Teddy is considered the father of conservation establishing many new national parks, forests, and monuments. He received the Nobel Peace Prize for brokering the peace between Russia and Japan (you may recall that story from my prior dedication). He oversaw the building of the Panama Canal, built up the US Navy. He groomed Tuft for the presidency and Tuft won. He criticized him campaigned for a third party allowing the split to help Woodrow Wilson win the election and he criticized W.Wilson for not entering WWI against Germany offering himself to take volunteers to fight in France. He lead an expedition to the Amazon and almost died of tropical disease there. He wanted to campaign again for the 1920 election but his health failed him and he died in 1919.

His colleagues and even friends complained there was nothing too small that he didn’t want to try and regulate or improve. He was worried about the deaths 18/yr & ~200/yr severe injuries from Football and warned he would stop the game which is when many new rules got implemented and injuries dramatically went down as well as death, thus saving the game of football from annihilation. He broke the oil and railroad monopolies and prosecuted antitrust although he believed in big business he disliked when people were cheated or abused. He insisted on retaining martial arts classes in the navy when they wanted to eliminate them. He wanted to simplify spelling in the English language and supported overhauling it but had to resend his order when the newspapers ridiculed him (I wish they did make it simpler, perhaps I’d have spelled better.)

Well, it appears he cared and did what was best for his people and wasn’t afraid to stand alone in his quest for a better future for his countryman. Today he is branded a hero but then he was ridiculed and he had to push the house to pass his bill by making the people pressure their representatives. Wish more politicians were like him thinking less about how best to protect their seats and more about how best to protect their country and their people.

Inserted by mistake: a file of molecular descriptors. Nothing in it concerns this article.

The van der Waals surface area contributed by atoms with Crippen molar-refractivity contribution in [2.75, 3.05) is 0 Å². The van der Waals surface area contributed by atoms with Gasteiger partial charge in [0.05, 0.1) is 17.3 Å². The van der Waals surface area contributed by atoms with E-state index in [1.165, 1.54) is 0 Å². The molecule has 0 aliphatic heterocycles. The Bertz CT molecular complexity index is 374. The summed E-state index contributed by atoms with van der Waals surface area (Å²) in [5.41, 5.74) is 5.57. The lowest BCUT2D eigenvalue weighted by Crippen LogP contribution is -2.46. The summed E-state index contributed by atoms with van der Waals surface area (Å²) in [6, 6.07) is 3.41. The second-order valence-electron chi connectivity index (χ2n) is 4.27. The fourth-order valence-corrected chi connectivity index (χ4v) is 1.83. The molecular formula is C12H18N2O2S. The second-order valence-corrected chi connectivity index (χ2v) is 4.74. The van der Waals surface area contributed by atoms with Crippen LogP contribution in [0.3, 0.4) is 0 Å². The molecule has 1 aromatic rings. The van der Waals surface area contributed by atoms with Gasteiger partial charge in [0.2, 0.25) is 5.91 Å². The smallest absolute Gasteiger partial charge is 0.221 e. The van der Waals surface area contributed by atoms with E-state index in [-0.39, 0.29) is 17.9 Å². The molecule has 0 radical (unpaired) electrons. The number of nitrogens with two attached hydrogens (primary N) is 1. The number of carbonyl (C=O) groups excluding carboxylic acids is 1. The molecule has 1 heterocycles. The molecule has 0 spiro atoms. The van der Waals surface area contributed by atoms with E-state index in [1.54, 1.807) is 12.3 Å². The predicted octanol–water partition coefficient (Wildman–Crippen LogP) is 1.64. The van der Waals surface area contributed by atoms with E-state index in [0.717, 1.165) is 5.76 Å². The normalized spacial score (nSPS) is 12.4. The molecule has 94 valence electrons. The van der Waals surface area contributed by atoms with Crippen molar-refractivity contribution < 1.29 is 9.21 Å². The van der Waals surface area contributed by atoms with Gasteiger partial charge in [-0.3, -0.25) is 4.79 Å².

And to protect your skins… I’d recommend to moisturize it daily on damp skin and examine it for any new or changing moles… and if in doubt- seek a board-certified dermatologist out!

If you have any questions please call Levit Advanced Dermatology at 718-375-7546. Our Dermatology Medical Center is in Brooklyn. You can schedule the appointment with Board Certified Dermatologist Eyal Levit, MD, F.A.A.D., F.A.C.M.S. Doctor Levit has served for 15 years as the director of Cosmetic and dermatologic surgery at St. Luke’s Hospital, Mount Sinai medical center, and received the distinguished award for best teacher of the year award for his contribution in that field. Dr. Levit performs hundreds of skin cancer surgeries a year and brings his vast dermatologic knowledge and experience of cosmetic surgery into his patient medical and cosmetic reconstruction and vis versa, his vast suturing experience techniques to his cosmetic surgeries, helping his patients feel and look better.